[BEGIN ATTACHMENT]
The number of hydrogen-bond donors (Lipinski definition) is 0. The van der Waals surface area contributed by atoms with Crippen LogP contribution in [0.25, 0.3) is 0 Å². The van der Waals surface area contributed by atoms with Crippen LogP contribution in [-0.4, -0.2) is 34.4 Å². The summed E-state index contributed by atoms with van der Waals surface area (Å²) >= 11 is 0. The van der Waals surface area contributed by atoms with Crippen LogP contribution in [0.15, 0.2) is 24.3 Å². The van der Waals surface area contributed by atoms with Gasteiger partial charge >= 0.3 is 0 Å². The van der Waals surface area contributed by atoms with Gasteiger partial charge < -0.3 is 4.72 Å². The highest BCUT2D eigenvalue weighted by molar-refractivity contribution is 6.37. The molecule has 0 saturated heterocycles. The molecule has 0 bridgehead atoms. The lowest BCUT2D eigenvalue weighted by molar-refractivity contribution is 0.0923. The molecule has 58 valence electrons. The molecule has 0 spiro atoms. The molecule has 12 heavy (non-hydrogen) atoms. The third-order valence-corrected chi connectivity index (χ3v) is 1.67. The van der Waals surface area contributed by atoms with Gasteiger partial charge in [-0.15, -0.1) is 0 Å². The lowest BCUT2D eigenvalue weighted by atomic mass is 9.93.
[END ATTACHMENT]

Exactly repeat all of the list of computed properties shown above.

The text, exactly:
The number of hydrogen-bond donors (Lipinski definition) is 0. The van der Waals surface area contributed by atoms with Crippen LogP contribution in [0.25, 0.3) is 0 Å². The van der Waals surface area contributed by atoms with Crippen LogP contribution in [-0.4, -0.2) is 34.4 Å². The summed E-state index contributed by atoms with van der Waals surface area (Å²) >= 11 is 0. The van der Waals surface area contributed by atoms with Crippen LogP contribution in [0.15, 0.2) is 24.3 Å². The van der Waals surface area contributed by atoms with Gasteiger partial charge >= 0.3 is 0 Å². The van der Waals surface area contributed by atoms with Gasteiger partial charge < -0.3 is 4.72 Å². The highest BCUT2D eigenvalue weighted by molar-refractivity contribution is 6.37. The molecule has 0 saturated heterocycles. The molecule has 0 bridgehead atoms. The lowest BCUT2D eigenvalue weighted by molar-refractivity contribution is 0.0923. The molecule has 58 valence electrons. The molecule has 0 spiro atoms. The molecule has 12 heavy (non-hydrogen) atoms. The third-order valence-corrected chi connectivity index (χ3v) is 1.67. The van der Waals surface area contributed by atoms with Gasteiger partial charge in [-0.15, -0.1) is 0 Å². The lowest BCUT2D eigenvalue weighted by atomic mass is 9.93.